Just Managing: The Ironic Economy

The approach of a new year marks a good time to take stock of the prevailing ideas driving the Internet Economy. Never before has the power of ideas been so valuable in the economy, yet never before has the value of these ideas seemed so hard to pin down.

Doing business in the Internet Economy brings to mind the concept of irony - those factors that make it possible to do business are the very ones that threaten to destroy what you have created. I've heard the so-called new economy dubbed "The Internet Economy," "The Entertainment Economy," "The Experience Economy" and more. This year-end, my working title is "The Ironic Economy," because the migration of matter to the Net has created a number of philosophies that were thought to be fleeting. Here are a few of the truisms that, ironically, have endured:

1. The biggest benefactors of new media ... are old media.

Current slump notwithstanding, the surge of the Internet has proved to be the biggest blessing for the old-fashioned magazines that get sent through that quaint postal system. This week Fast Company, one of the oldest "new economy" magazines in a niche that includes Business 2.0 and yours truly The Industry Standard, was sold for $360 million, with another $150 million thrown into the deal should it hit certain targets. And going forward, despite a decline relative to last year, look for millions to be spent by dot-coms on advertising in this year's Super Bowl.

2. The more technology provides, the more companies find themselves competing over what technology cannot provide.

Many of the most spectacular failures of the past year were due to bad managerial decisions. Sure, it's easy to attribute poor judgment to companies that have tanked, but it's pretty hard not to gawk at the outrageous death-wish spending of a company like Boo.com.

3. The newer the idea and the bolder the vision, the more experienced and risk-averse you must be in order to make it work.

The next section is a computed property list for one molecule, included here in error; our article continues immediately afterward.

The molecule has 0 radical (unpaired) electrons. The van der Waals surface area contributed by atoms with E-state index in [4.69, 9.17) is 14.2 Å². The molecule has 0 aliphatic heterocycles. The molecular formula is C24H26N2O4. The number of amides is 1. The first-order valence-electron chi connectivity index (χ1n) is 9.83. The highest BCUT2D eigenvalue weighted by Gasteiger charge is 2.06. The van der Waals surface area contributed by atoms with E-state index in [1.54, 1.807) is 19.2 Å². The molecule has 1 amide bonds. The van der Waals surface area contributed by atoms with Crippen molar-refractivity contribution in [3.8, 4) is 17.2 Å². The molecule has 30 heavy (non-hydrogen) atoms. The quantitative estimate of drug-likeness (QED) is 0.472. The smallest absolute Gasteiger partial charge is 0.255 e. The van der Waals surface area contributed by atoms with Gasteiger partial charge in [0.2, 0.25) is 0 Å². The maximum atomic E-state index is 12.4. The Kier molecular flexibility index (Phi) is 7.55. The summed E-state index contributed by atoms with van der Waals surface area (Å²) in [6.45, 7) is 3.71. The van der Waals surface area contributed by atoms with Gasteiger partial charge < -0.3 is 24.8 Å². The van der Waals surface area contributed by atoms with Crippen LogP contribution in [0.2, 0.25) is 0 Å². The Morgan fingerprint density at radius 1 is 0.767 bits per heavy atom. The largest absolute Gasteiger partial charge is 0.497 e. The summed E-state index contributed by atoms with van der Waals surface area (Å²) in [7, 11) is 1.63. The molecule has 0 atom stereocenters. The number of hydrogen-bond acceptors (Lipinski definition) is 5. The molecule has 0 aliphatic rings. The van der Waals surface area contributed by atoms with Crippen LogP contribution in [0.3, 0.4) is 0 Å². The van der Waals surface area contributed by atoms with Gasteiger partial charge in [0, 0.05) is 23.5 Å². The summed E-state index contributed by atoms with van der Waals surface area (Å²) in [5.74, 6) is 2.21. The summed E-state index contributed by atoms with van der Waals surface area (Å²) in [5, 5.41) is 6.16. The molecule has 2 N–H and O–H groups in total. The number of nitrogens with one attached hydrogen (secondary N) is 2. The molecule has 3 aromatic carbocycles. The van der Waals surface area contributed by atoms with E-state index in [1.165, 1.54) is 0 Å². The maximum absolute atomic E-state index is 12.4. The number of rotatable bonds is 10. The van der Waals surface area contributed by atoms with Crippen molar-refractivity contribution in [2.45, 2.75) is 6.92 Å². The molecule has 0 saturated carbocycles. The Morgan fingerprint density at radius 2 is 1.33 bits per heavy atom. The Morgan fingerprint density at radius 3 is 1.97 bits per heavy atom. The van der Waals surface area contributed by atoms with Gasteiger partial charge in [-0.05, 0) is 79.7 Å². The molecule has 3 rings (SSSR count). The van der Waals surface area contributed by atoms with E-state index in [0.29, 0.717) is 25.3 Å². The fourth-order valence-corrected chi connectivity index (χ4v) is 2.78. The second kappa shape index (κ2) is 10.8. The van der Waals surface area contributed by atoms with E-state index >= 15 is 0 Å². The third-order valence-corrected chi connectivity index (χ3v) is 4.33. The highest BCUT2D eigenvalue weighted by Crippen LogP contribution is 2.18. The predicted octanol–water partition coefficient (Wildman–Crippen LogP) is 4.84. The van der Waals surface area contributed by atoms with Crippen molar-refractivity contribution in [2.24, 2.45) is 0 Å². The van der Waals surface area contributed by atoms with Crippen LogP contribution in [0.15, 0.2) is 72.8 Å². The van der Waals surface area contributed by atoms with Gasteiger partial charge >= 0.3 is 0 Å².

Any Nethead can come up with an idea that will change the world. But the most influential and enduring Internet companies, such as Amazon, Yahoo and eBay, have managed to deliver on their promise by bringing in smart and seasoned talent for key spots.

4. The more open, democratic and accessible the Web, the greater the need for editors, filters and info-czars.

Basically, discernment trumps access. It's far more interesting to read a smart critique of a homepage than it is to read the actual homepage. Most of the best and smartest features on the Web are the result of smart intervention by people who make sense of the Internet's information glut. Two great examples are TheStandard.com's Media Grok and Jim Romenesko's MediaNews site. Both cull news about the media for the benefit of folks in the trade.

5. Trust is the most important ingredient in making an Internet startup work - and yet trust exists the least where it is discussed the most.

I won't belie this point by saying more.

6. The more that work and family blend, the less you have of each.

This I know from experience. As one of the millions of free agents/independent contractors who work at home, I know the greatest thing about working at home is that I can see my kids at almost any time. Likewise, the worst thing about working at home is that I can see my kids at almost any time.

7. Temporary-ness creates permanence.

The more things change, the greater the opportunity to build something enduring. One of the most successful types of new companies are those that are lessors of temporary consultants to growing companies. Marion McGovern has created a thriving San Francisco-based company named M2, which matches up independent consultants with companies seeking temporary high-level expertise. Her success is made possible by the accelerated metabolism of the economy and is fomented by the rich-gestation climate of the Internet world.

8. The dematerialization of matter hasn't materialized.

Despite the claims that physical goods are being threatened with surrogate digital clones, the need for books or CDs or even plain-old letters hasn't abated despite the easy availability of virtual versions. Just about every physical thing that the Web has stripped away gets replaced by something else.

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Just Managing – articles that Tom wrote for The Industry Standard and some Business Articles written for Inc., Fortune Small Business, Harvard Management Update, and other places.


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